|Country||de jure Cyprus
de facto Northern Cyprus
|District||de jure Famagusta District
de facto Gazimağusa District
|• Mayor||Habil Tülücü|
|Time zone||EET (UTC+2)|
|• Summer (DST)||EEST (UTC+3)|
|Website||Turkish Cypriot municipality|
Asha is located in the center of the Mesaoria valley. Before 1974, the population of Asha was approximately 2,700. The village consisted of two parishes, St. John's and St. George's. The village had five churches: St. George, St. John Prodromos, St. Theodore, St. Spyridon and Virgin Mary. St. Spyridon was born in Asha and the church was built by Michael Kassialos, a folk artist from Asha. Asha was also well known for the craftsmanship of the embroidery made there. The main source of income in the area was farming and many agricultural products of Asha were sold to Nicosia's markets. Asha was also famous for its cucumbers.
Some believe that the name of the village comes from "Askia" which in Greek means "without any shade" and refers to the fact that there were very few trees in the area in and around Asha and therefore a lack of shade. Over the centuries the pronunciation of the name changed from "Askia" to "Ashia". S. Menandros, in his book "Toponomy of Cyprus" (Athens, 1907), writes: "An old village called Ashia is mentioned many times in texts from the period of the French kingdom of Cyprus and is believed to have constituted the baliazzo d'Αscha according to Venetian census. In the "Assises" the name is spelled Aschia, Αchia, Asquie and According to Maheras Askia and Ahea. All evidence suggests that despite the differences in spelling, all the double consonants in the name, i.e. sh, sk, sq or ch, were most probably pronounced similarly to the heavy Italian sc."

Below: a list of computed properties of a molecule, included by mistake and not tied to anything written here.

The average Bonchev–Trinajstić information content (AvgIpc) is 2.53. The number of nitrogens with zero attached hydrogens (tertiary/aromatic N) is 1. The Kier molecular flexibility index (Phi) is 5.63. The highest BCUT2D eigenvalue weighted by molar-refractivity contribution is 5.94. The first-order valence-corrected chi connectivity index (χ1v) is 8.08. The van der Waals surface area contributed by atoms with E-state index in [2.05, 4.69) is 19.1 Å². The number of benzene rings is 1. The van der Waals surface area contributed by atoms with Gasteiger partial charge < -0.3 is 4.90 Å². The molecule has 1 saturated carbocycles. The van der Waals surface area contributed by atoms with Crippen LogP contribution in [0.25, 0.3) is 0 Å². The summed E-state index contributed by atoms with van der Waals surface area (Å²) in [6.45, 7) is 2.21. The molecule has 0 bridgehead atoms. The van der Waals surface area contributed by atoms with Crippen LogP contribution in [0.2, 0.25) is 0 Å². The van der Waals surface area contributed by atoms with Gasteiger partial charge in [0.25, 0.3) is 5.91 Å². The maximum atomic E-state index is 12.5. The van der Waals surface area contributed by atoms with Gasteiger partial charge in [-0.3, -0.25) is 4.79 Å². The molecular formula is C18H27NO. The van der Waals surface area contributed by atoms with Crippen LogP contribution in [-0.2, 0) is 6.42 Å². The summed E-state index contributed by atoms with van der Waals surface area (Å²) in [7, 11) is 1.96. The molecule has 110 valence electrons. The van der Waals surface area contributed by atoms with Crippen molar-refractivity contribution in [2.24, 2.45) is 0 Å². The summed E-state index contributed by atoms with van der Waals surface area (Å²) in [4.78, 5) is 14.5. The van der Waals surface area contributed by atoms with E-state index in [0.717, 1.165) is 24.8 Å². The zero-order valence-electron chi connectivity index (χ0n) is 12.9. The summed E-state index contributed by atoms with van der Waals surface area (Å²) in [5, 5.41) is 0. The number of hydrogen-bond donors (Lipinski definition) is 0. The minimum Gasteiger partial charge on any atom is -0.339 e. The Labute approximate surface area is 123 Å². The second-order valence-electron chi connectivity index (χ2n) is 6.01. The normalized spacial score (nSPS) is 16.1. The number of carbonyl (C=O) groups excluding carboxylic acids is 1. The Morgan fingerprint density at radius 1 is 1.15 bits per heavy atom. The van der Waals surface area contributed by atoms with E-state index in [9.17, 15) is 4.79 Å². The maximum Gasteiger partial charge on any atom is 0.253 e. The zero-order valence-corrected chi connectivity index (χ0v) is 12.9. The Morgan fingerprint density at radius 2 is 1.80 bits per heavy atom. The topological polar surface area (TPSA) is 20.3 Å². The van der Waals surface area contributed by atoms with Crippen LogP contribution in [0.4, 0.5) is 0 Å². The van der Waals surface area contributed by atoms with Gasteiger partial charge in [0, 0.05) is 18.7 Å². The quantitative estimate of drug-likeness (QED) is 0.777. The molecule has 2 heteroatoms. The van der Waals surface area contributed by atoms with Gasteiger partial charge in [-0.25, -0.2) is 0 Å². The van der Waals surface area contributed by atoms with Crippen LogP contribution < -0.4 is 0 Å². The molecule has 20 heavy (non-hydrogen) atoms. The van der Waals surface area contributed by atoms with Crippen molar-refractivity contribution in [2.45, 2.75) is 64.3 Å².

There is also the popular belief that the name comes from the Greek word "aski" (plural "askia") which is a type of vessel for carrying liquids, mainly water and wine, made of animal skin. During some legendary feasts, which included drinking competitions, the people of Asha claimed that the name of the village came from the fact that they could consume so many "askia" of wine.
Asha is one of the largest villages in the central part of the Mesaoria valley, in the district of Famagusta. It is located on the old Nicosia-Famagusta road, about 14 miles east from Nicosia and 24 miles west from Famagusta. West, and almost adjacent to Asha, is Afania. East is Vatili. To the north is Angkastina, Marathovounos, Mousoulita and Stroggylos. To the south, a little further than the villages mentioned above, where Tremetousia, Arsos, Athienou and two small Turkish Cypriot villages, Agia and Melousia.
To the north of the village extends the valley of Mesaoria. The land was fertile and was the major source of wheat for the island. In older times, the valley also produced cotton, sesami, grapes and a variety of vegetables. The land is so fertile mainly because of the river Yialias, which both supplied the necessary irrigation but also deposited rich soil over the adjacent farmland. Water from Yialias was diverted to the surrounding areas through an old system of irrigation channels.
The area to the south, known as Trachonas, is less fertile and depends largely on rain but also some wells. Most of this area was used to either grow barley or as grazing land for sheep. There were, however, a few areas where vegetables were grown.
Ethnikos Assia (Greek: Εθνικός 'Ασσιας) is a Cyprus football team currently playing in the Cypriot Third Division. The team was established in Assia, Famagusta, but since the Turkish invasion of 1974, Ethnikos became a refugee team. The club is now based in the capital Nicosia and play their home games at the Makario. The club has played three times in the first division, the last time was during the 2001-02 season. A second team established in Asha, "Omonia", ceased to exist following the invasion.
- KKTC 2011 Nüfus ve Konut Sayımı [TRNC 2011 Population and Housing Census] (PDF), TRNC State Planning Organization, 6 August 2013, p. 19, archived from the original (PDF) on 2013-11-06
- Christou, Eleni. "Άσσια (Διάθεση των προϊόντων της)". foodmuseum.cs.ucy.ac.cy (in Greek). Cyprus Food Virtual Museum. Retrieved 30 November 2015.